Author Topic: Sodium percarbonate and the Dakin reaction  (Read 1909 times)

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Sodium percarbonate and the Dakin reaction
« on: November 07, 2002, 07:55:00 PM »
This bee found a rather interesting reference today when reading a new chem book on reaction mechanisms. It involves the so-called Dakin-reaction.

Tetrahedron Letters 33(7) (1992) 865-866
Title: Sodium Percarbonate: A Convenient Reagent for the Dakin Reaction
Authors: G W Kabalka (*), N K Reddy, C Narayana
Departments of Chemistry and Radiology, The University of Tennesse, Knoxville, TN 37996-1600.

Abstract: Sodium percarbonate, a readily available, inexpensive and easy to handle reagent efficiently oxidizes hydroxylated benzaldehydes and hydroxylated acetophenones to hydroxyphenols.

Phenols and their derivatives are fundamentally important substrates used extensively in organic synthesis. In the Dakin reaction, hydroxylated benzaldehydes are converted to hydroxy-phenols through the replacement of formyl groups by a hydroxyl moiety using alkaline hydrogen peroxide (1). Other reagents have been employed to oxidize aromatic aldehydes to arylformates; these include peroxyacetic acid (2), peroxybenzoic acid (3), m-chloroperoxybenzoic acid (4) and organoperoxyselenic acid (5).
Sodium percarbonate (Na2CO3.1,5H2O2) is a very inexpensive large scale industrial chemical which is extensively used in the detergent industry as a bleaching agent (6). It has been used for the oxidation of sulfides (7), amines (7,8), organoboranes (9) as well as for the epoxidation of olefins (7) and hydrolysis of nitriles to amides (10). We now wish to report that sodium percarbonate oxidizes hydroxylated benzaldehydes and acetophenones to hydroxy phenols in good yields (Table).
In a typical procedure, a mixture of aromatic aldehyde (3.0 mmol) and sodium percarbonate (3.0 mmol) is dissolved in tetrahydrofuran (10.0 mL) and water (4.0 mL) and sonicated in an ultrasound bath under an argon atmosphere. The reaction is quenched with acetic acid (1.0 mL) and the solvent removed under vacuum. Methanol is added to the residue and the mixture filtered. The filtrate is concentrated under reduced pressure and chromatographed (silica gel; 30% ethyl acetate in hexanes).
Para-hydroxybenzaldehydes react more slowly than the corresponding ortho-hydroxybenzaldehydes. Meta-hydroxybenzaldehyde fails to undergo oxidation. 4-hydroxy-3-nitrobenzaldehyde also failed to react with Na2CO3.1,5H2O2 which may be due to intramolecular hydrogen bonding. In addition to aromatic aldehydes, we examined the conversion of hydroxylated acetophenones to hydroxyphenols. 2-hydroxyacetophenones (entries 11 and 13) were oxidized to catechols while 4-hydroxyacetophenones (entries 12 and 14) failed to undergo oxidation.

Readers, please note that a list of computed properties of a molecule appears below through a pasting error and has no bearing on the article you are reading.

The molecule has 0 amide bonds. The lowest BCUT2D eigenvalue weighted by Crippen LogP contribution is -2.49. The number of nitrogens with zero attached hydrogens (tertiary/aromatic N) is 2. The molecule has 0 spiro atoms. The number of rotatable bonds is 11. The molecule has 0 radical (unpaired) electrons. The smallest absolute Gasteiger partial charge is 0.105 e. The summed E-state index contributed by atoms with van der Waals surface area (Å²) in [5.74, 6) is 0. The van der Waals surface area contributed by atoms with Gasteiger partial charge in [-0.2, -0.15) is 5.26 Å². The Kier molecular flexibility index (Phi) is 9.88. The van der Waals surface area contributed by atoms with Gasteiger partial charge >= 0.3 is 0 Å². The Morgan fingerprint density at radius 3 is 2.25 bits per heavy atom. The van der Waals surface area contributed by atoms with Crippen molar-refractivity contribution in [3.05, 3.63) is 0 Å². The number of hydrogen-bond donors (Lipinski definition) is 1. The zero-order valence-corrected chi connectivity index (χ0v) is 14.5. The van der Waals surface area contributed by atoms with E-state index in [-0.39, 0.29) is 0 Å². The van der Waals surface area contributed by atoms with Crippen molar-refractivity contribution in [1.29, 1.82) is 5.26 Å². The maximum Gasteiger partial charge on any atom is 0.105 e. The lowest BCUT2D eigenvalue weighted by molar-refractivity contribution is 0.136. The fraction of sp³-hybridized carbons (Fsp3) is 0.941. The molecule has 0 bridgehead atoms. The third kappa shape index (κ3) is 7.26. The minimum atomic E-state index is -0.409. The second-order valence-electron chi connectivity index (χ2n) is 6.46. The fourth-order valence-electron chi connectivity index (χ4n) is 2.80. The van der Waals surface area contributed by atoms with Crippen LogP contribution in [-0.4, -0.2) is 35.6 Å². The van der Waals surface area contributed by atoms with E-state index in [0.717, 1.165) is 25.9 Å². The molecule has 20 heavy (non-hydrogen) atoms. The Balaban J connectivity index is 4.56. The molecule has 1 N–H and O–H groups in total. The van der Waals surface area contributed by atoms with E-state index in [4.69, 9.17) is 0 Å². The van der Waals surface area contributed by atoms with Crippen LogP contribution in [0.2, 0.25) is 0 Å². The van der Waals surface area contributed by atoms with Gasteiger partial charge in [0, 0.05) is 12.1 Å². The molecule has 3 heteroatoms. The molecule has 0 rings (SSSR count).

Table. Oxidation of hydroxylated benzaldehydes and acetophenones to hydroxyphenols

Entry  Substrated                         Time (h)  Product                Yield (%)
 01    salicylaldehyde                       5      catechol                  91
 02    4-hydroxybenzaldehyde                 8      hydroquinone              86
 03    3-hydroxybenzaldehyde                20      -----------------         --
 04    o-vanillin                            1      3-methoxycatechol         95
 05    2-hydroxy-4-methoxybenzaldehyde       2      4-methoxycatechol         83
 06    vanillin                              4      2-methoxyhydroquinone     93
 07    5-chloro-2-hydroxybenzaldehyde        5      4-chlorocatechol          92
 08    2-chloro-4-hydroxybenzaldehyde        7      2-chlorohydroquinone      62
 09    2-hydroxy-5-nitrobenzaldehyde         7      4-nitrocatechol           60
 10    4-hydroxy-3-nitrobenzaldehyde        20      -----------------         --
 11    2-hydroxyacetophenone (#)             8      catechol                  90
 12    4-hydroxyacetophenone                20      -----------------         --
 13    2-hydroxy-4-methoxyacetophenone       7      4-methoxycatechol         78 (*)
 14    3,5-dimethoxy-4-hydroxyacetophenone  20      -----------------         --
 # A mixture of THF-DMF-H2O (3:1:1) was used as a solvent for acetophenone reactions.
 * Based on 80% conversion of the starting material.

Acknowledgement: We thank the Department of Energy for support of this research.
Dedication: Dedicated to Professor Herbert C. Brown on the occasion of his 80th library.

1. Hassal CH. "Org Reaction"; Wiley, New York, 1957, vol 9, pp 73-106.
2. Boeseken J, Cohen WD, Kip CJ; Rec Trav Chim Pays-Bas 55 (1936) 815.
3. Ogata Y, Sawaki Y; J Org Chem 34 (1969) 3985.
4. Camps F, Coll J, Messeguer A, Pericas MA; Tetrahedron Lett 22 (1981) 3895.
5. Syper L; Synthesis (1989) 167.
6. Das TK; Mandavawalla AK, Dalta SK; Colourage 301 (1983) 25.
7. Ando T, Conk DG, Kimura T; Chem Lett (1986) 665.
8. Zajac WW, Walters TR, Woods JM; Synthesis (1988) 808.
9. Kabalka GW, Wadgaonkar PP, Shoup TM; Organometallics 9 (1990) 1316.
10. Kabalka GW, Deshpande SM, Wadganonkar PP, Chatla N; Syn Commun 20 (1990) 1445.

--- The End ---

Didn't find it in TFSE. Since the applied substances (sodium percarbonate) are not only extremely OTC but also relatively cheap, and since yields don't look that bad, SWiM thought by himself... "hell, let's share that one"  ;) .
Hint: think further, think methylating... This procudure might be an alternative to some Baeyer-Villiger oxidations.

EDIT: why do my posts using (pre)(/pre) always fuck up  :(

Ave Hive, synthetisandi te salutant!


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« Reply #1 on: November 08, 2002, 04:39:00 AM »
Information like this is why I read the Hive.  You just made my day man.  Once more the range of synthesis options provided to bees has been expanded.  Great find, I hope that someone tries this soon, and i'll definately be looking into it for the future ;)